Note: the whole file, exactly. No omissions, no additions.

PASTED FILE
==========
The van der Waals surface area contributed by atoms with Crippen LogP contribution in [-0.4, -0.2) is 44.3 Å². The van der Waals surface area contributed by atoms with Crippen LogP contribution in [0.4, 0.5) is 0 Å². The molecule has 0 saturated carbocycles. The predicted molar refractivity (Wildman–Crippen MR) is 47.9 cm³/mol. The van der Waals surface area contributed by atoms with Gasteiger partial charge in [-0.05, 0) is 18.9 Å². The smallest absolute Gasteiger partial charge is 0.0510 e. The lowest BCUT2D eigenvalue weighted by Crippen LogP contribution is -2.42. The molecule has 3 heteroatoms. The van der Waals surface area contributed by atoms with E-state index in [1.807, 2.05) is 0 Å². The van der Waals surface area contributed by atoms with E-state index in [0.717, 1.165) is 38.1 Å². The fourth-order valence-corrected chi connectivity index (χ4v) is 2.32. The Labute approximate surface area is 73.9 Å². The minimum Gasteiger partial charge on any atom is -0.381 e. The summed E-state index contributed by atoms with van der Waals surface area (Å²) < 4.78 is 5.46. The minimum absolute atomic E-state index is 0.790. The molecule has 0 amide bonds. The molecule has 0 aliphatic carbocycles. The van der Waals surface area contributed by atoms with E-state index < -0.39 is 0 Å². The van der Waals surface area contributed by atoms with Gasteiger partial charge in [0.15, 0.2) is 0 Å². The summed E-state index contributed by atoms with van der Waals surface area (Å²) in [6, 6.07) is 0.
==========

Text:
The van der Waals surface area contributed by atoms with Crippen LogP contribution in [-0.4, -0.2) is 44.3 Å². The van der Waals surface area contributed by atoms with Crippen LogP contribution in [0.4, 0.5) is 0 Å². The molecule has 0 saturated carbocycles. The predicted molar refractivity (Wildman–Crippen MR) is 47.9 cm³/mol. The van der Waals surface area contributed by atoms with Gasteiger partial charge in [-0.05, 0) is 18.9 Å². The smallest absolute Gasteiger partial charge is 0.0510 e. The lowest BCUT2D eigenvalue weighted by Crippen LogP contribution is -2.42. The molecule has 3 heteroatoms. The van der Waals surface area contributed by atoms with E-state index in [1.807, 2.05) is 0 Å². The van der Waals surface area contributed by atoms with E-state index in [0.717, 1.165) is 38.1 Å². The fourth-order valence-corrected chi connectivity index (χ4v) is 2.32. The Labute approximate surface area is 73.9 Å². The minimum Gasteiger partial charge on any atom is -0.381 e. The summed E-state index contributed by atoms with van der Waals surface area (Å²) < 4.78 is 5.46. The minimum absolute atomic E-state index is 0.790. The molecule has 0 amide bonds. The molecule has 0 aliphatic carbocycles. The van der Waals surface area contributed by atoms with E-state index < -0.39 is 0 Å². The van der Waals surface area contributed by atoms with Gasteiger partial charge in [0.15, 0.2) is 0 Å². The summed E-state index contributed by atoms with van der Waals surface area (Å²) in [6, 6.07) is 0.